Srinivasan goes on to note, “He met Annie Besant and her protege J Krishnamurti in the Swiss Alps. He became a close friend of JK for nearly 40 years. Maurice, however, was always a serious questioner of JK’s thoughts and they had several verbal ‘duels’ in later years. Maurice organised meetings for JK in Paris and also translated some of J K’s works into French.”
But what sparked his desire to visit India was a book by Paul Brunton ‘A Search in Secret India’ where he first learnt about the Hindu sage Bhagwan Ramana Maharshi. “Maurice was now burning with desire to meet the sage at Arunachala or Thiruvannamalai, Tamil Nadu, and follow the path of Jnana. He was still tied to his work in Paris,” wrote Srinivasan.
Divine intervention came in the form of Sir Mirza Ismail, the Diwan of Mysore state, who was visiting Paris on a mission to find engineers who could enhance the industrial base of his state.
Impressed by intelligence and technical brilliance, Ismail extended an invitation, asking him to set up electrical factories in Mysore state. Without hesitation, Maurice accepted the invitation and made his way to present-day Bengaluru where he began work setting up the Government Electric Factory. This factory would go on to produce India’s first electrical transformers.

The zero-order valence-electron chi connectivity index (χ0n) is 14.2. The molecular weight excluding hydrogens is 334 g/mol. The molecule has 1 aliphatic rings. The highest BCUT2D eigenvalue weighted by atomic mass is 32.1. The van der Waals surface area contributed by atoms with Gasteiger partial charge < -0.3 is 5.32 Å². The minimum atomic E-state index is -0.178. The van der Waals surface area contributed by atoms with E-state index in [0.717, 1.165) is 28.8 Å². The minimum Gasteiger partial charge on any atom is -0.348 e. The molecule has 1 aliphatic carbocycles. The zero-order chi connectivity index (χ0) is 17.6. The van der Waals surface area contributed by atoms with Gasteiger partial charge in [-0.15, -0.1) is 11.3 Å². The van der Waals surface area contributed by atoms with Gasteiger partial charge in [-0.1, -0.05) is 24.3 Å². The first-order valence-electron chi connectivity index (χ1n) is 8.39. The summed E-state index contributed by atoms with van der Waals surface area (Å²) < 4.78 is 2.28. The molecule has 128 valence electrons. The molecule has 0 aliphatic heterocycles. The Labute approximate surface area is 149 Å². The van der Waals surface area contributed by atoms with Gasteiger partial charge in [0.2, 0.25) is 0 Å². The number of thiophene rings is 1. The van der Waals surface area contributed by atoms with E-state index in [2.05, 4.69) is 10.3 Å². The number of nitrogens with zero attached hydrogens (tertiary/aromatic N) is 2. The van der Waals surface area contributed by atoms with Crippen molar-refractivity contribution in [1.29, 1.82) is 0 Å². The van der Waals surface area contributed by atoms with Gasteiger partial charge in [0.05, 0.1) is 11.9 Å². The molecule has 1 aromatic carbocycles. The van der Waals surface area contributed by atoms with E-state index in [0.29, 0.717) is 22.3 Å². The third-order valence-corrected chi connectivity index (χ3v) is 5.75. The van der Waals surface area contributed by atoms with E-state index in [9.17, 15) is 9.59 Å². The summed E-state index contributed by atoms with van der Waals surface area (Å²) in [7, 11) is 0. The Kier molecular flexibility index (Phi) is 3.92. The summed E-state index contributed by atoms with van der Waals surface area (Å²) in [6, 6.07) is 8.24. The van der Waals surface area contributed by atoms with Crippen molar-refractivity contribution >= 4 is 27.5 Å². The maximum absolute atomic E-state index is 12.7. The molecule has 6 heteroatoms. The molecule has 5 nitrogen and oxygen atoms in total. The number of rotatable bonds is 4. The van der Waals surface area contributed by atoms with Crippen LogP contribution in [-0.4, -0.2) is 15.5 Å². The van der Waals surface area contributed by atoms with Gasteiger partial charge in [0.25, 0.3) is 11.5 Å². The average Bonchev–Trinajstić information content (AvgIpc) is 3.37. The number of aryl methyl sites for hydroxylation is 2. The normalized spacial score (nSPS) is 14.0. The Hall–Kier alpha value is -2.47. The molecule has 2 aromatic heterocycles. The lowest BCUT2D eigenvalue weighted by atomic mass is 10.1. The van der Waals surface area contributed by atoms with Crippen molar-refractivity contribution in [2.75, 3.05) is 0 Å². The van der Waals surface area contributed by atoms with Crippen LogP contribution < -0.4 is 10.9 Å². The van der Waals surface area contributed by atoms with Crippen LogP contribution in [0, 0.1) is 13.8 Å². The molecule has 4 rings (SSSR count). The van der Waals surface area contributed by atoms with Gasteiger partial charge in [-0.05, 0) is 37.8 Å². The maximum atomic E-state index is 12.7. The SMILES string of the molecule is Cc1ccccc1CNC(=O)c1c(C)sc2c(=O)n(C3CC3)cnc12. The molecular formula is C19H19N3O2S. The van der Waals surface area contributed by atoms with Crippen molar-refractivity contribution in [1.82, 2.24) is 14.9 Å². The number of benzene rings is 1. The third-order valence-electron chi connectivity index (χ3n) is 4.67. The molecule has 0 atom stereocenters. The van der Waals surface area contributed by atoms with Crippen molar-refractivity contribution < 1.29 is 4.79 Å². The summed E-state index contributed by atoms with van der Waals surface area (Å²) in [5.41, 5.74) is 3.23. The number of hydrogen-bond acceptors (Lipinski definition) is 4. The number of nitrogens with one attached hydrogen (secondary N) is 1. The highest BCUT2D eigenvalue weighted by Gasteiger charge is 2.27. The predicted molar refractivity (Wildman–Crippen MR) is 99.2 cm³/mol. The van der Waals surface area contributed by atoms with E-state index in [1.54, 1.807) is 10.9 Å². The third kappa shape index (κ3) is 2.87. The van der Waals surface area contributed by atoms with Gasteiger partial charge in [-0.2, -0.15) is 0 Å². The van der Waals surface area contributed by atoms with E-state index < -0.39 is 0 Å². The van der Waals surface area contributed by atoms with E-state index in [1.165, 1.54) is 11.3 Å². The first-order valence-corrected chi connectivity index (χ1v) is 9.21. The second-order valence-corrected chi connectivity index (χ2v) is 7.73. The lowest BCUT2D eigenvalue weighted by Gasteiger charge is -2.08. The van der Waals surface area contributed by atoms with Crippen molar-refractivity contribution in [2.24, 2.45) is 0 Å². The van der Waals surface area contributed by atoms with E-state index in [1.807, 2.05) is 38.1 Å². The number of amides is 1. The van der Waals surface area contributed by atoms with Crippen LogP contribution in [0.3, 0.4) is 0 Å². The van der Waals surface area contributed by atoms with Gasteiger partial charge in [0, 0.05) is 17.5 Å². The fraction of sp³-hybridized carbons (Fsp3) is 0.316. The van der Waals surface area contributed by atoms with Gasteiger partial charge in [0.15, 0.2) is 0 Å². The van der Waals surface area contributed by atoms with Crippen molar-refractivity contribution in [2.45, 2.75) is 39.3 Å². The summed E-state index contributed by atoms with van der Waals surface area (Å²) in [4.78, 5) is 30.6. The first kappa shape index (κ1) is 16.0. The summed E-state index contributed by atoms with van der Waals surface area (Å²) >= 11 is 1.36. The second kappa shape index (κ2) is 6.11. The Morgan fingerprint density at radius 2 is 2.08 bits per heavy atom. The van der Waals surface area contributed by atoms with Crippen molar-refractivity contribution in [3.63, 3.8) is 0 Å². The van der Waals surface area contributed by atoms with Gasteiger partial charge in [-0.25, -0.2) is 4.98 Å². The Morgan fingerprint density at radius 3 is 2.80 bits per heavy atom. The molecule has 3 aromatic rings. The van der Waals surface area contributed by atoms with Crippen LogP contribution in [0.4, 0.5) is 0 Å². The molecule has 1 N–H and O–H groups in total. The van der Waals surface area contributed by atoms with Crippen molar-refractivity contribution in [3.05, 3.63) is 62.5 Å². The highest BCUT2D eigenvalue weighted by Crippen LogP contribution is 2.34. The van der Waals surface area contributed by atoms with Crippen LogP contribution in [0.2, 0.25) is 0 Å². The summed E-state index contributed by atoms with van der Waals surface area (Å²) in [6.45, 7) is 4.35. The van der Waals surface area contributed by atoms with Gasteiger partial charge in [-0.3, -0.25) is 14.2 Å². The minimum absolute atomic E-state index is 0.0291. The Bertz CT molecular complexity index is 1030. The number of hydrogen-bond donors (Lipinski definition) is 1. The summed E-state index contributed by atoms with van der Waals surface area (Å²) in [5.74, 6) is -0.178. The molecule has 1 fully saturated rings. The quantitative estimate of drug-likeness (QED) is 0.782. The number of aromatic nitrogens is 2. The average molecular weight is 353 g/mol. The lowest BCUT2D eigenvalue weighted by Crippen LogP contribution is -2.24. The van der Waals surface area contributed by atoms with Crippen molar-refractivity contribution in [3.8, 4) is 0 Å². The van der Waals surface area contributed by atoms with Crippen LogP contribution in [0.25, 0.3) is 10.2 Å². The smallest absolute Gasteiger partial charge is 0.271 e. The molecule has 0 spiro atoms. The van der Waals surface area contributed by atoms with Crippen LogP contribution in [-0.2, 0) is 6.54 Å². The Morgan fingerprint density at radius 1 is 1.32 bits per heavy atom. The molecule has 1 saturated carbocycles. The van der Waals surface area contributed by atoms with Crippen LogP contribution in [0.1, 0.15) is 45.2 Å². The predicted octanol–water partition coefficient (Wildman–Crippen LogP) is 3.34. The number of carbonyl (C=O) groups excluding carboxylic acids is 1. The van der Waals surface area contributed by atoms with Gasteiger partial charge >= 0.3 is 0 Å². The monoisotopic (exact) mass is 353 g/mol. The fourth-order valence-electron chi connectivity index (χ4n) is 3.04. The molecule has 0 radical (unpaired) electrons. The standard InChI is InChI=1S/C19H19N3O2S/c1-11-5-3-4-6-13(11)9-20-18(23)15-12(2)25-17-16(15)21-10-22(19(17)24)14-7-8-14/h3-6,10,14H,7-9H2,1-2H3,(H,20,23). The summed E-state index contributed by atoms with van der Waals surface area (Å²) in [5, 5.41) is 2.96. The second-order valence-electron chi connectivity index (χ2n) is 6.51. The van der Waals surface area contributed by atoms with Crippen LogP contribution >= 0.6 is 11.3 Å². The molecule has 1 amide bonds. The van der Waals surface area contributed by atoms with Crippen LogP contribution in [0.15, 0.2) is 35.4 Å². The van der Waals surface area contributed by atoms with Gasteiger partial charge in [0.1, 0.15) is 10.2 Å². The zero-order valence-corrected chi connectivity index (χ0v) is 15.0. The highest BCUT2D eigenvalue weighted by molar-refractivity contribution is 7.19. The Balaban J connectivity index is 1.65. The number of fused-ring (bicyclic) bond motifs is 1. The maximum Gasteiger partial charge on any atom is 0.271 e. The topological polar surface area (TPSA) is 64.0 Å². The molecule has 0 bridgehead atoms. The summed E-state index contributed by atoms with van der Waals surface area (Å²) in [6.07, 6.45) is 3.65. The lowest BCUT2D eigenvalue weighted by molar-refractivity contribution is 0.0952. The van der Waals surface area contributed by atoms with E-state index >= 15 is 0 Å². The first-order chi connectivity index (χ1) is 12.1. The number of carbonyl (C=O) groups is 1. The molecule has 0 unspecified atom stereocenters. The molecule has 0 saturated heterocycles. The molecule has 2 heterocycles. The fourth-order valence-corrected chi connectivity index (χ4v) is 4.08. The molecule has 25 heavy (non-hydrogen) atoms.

Besides receiving a generous salary, Ismail also gave him a car and a house. For Maurice, though, this was a chance to meet Ramana Maharshi at Thiruvannamalai, which was about 250 km from the city. In 1935, Maurice made his first visit to the spiritual guru’s ashram.
“Maurice travelled on weekends to the ashram of Bhagwan Ramana and became an ardent disciple of Maharshi. Later Maurice stayed in the ashram for three years…The spirit of renunciation burned in the heart of Maurice. He would soon renounce everything. He wanted to take sannyasa —vows of monkhood according to Hindu traditions,” wrote Srinivasan.
Despite his devotion to Ramana Maharshi and writing a small book in English compiling his teachings, it was Swami Ramdas, who “gave sannyasa to Maurice and offered the gerua cloth with the monastic title ‘Swami Bharatananda’ – a name Maurice would use in later writings”.
The spiritual transformation was nearly complete with Maurice donning a shaved head, saffron robes and a begging bowl as well. Going further, nearly everything he earned as the General Manager of the Government Electric Factory in Bengaluru was donated to the poor.